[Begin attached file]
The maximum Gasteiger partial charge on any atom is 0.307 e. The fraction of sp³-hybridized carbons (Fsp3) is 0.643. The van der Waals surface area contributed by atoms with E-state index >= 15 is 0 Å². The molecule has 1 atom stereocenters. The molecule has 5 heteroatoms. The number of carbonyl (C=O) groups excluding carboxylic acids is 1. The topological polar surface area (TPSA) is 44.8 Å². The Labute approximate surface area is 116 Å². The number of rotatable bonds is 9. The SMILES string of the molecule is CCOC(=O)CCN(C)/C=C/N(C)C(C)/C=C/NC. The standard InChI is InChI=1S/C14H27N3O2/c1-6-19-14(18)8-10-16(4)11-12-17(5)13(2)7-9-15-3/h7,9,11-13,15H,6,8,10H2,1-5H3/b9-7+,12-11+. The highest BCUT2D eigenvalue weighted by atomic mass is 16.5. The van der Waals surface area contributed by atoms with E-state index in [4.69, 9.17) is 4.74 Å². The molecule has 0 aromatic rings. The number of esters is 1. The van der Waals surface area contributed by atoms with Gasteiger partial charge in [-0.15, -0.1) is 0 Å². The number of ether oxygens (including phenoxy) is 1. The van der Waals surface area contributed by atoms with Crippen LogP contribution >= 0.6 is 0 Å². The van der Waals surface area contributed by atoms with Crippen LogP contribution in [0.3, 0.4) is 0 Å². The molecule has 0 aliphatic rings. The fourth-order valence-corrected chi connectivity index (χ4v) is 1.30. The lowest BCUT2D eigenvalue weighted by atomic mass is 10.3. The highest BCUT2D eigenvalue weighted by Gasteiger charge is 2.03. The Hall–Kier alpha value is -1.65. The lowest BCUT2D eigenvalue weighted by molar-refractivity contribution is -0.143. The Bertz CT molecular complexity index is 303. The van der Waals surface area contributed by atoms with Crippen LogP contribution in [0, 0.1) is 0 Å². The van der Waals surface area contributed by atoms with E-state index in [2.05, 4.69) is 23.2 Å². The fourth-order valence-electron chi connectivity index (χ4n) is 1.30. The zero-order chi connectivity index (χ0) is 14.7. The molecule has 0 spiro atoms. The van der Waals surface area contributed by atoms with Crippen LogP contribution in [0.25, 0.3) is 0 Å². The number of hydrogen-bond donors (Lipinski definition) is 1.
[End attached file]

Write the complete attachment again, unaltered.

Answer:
The maximum Gasteiger partial charge on any atom is 0.307 e. The fraction of sp³-hybridized carbons (Fsp3) is 0.643. The van der Waals surface area contributed by atoms with E-state index >= 15 is 0 Å². The molecule has 1 atom stereocenters. The molecule has 5 heteroatoms. The number of carbonyl (C=O) groups excluding carboxylic acids is 1. The topological polar surface area (TPSA) is 44.8 Å². The Labute approximate surface area is 116 Å². The number of rotatable bonds is 9. The SMILES string of the molecule is CCOC(=O)CCN(C)/C=C/N(C)C(C)/C=C/NC. The standard InChI is InChI=1S/C14H27N3O2/c1-6-19-14(18)8-10-16(4)11-12-17(5)13(2)7-9-15-3/h7,9,11-13,15H,6,8,10H2,1-5H3/b9-7+,12-11+. The highest BCUT2D eigenvalue weighted by atomic mass is 16.5. The van der Waals surface area contributed by atoms with E-state index in [4.69, 9.17) is 4.74 Å². The molecule has 0 aromatic rings. The number of esters is 1. The van der Waals surface area contributed by atoms with Gasteiger partial charge in [-0.15, -0.1) is 0 Å². The number of ether oxygens (including phenoxy) is 1. The van der Waals surface area contributed by atoms with Crippen LogP contribution >= 0.6 is 0 Å². The van der Waals surface area contributed by atoms with Crippen LogP contribution in [0.3, 0.4) is 0 Å². The molecule has 0 aliphatic rings. The fourth-order valence-corrected chi connectivity index (χ4v) is 1.30. The lowest BCUT2D eigenvalue weighted by atomic mass is 10.3. The highest BCUT2D eigenvalue weighted by Gasteiger charge is 2.03. The Hall–Kier alpha value is -1.65. The lowest BCUT2D eigenvalue weighted by molar-refractivity contribution is -0.143. The Bertz CT molecular complexity index is 303. The van der Waals surface area contributed by atoms with Crippen LogP contribution in [0, 0.1) is 0 Å². The van der Waals surface area contributed by atoms with E-state index in [2.05, 4.69) is 23.2 Å². The fourth-order valence-electron chi connectivity index (χ4n) is 1.30. The zero-order chi connectivity index (χ0) is 14.7. The molecule has 0 spiro atoms. The van der Waals surface area contributed by atoms with Crippen LogP contribution in [0.25, 0.3) is 0 Å². The number of hydrogen-bond donors (Lipinski definition) is 1.